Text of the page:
Photoelectrochemical CO2 Reduction Directly on CIGS Surface
LIMNO researchers have demonstrated that photoelectrochemical CO2 reduction occurs with high selectivity at a direct CuInGaS2/electrolyte junction when the electrolyte conditions are correctly tuned.
Photoelectrochemical (PEC) CO2 reduction has received considerable attention given the inherent sustainability and simplicity of directly converting solar energy into carbon-based chemical fuels. However, complex photocathode architectures with protecting layers and cocatalysts are typically needed for selective and stable operation. In a new report from the LIMNO lab at EPFL, researchers show that bare CuIn0.3Ga0.7S2 photocathodes can drive the PEC CO2 reduction with a benchmarking 1 Sun photocurrent density of over 2 mA/cm2 (at −2 V vs Fc+/Fc) and a product selectivity of up to 87% for CO (CO/all products) production while also displaying long-term stability for syngas production (over 44 h). Importantly, spectroelectrochemical analysis using PEC impedance spectroscopy (PEIS) and intensity-modulated photocurrent spectroscopy (IMPS) complements PEC data to reveal that tailoring the proton donor ability of the electrolyte is crucial for enhancing the performance, selectivity, and durability of the photocathode. When a moderate amount of protons is present, the density of photogenerated charges accumulated at the interface drops significantly, suggesting a faster charge transfer process. However, with a high concentration of proton donors, the H2 evolution reaction is preferred. Overall, these findings support the feasibility of direct semiconductor/electrolyte junctions to drive PEC CO2 reduction, although further studies are needed to suppress the surface recombination sites and the competing HER reaction.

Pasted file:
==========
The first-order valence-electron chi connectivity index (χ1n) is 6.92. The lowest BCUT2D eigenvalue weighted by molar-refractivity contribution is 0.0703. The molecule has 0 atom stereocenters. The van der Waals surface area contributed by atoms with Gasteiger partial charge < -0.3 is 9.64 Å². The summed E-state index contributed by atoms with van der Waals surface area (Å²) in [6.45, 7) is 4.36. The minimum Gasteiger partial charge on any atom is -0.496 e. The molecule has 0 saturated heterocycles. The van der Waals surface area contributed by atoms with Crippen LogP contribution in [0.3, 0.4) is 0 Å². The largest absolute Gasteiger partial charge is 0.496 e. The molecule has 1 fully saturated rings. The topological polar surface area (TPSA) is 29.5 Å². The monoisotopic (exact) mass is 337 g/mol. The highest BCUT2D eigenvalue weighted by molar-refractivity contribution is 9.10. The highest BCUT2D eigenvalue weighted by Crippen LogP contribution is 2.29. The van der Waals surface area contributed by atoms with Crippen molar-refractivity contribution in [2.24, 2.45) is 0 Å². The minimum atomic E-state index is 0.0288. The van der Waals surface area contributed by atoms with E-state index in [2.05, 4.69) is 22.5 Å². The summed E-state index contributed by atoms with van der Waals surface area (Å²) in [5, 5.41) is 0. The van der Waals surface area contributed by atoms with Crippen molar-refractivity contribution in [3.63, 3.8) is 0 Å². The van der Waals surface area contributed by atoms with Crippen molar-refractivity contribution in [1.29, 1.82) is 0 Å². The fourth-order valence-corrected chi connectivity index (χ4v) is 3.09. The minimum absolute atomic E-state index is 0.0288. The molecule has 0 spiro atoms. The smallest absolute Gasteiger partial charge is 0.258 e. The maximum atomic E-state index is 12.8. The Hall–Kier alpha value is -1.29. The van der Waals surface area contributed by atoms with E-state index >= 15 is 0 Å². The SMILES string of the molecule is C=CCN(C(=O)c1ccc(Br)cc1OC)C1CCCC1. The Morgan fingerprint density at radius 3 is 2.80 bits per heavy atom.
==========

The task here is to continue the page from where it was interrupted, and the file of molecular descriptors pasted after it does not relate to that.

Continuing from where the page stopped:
This work was supported by the Gaznat-EPFL research program. The Swiss National Science Foundation (SNSF) also partially supported the work under the Ambizione Energy grant (PZENP2_166871).
ACS Energy Lett. 2023, 8, 1645–1651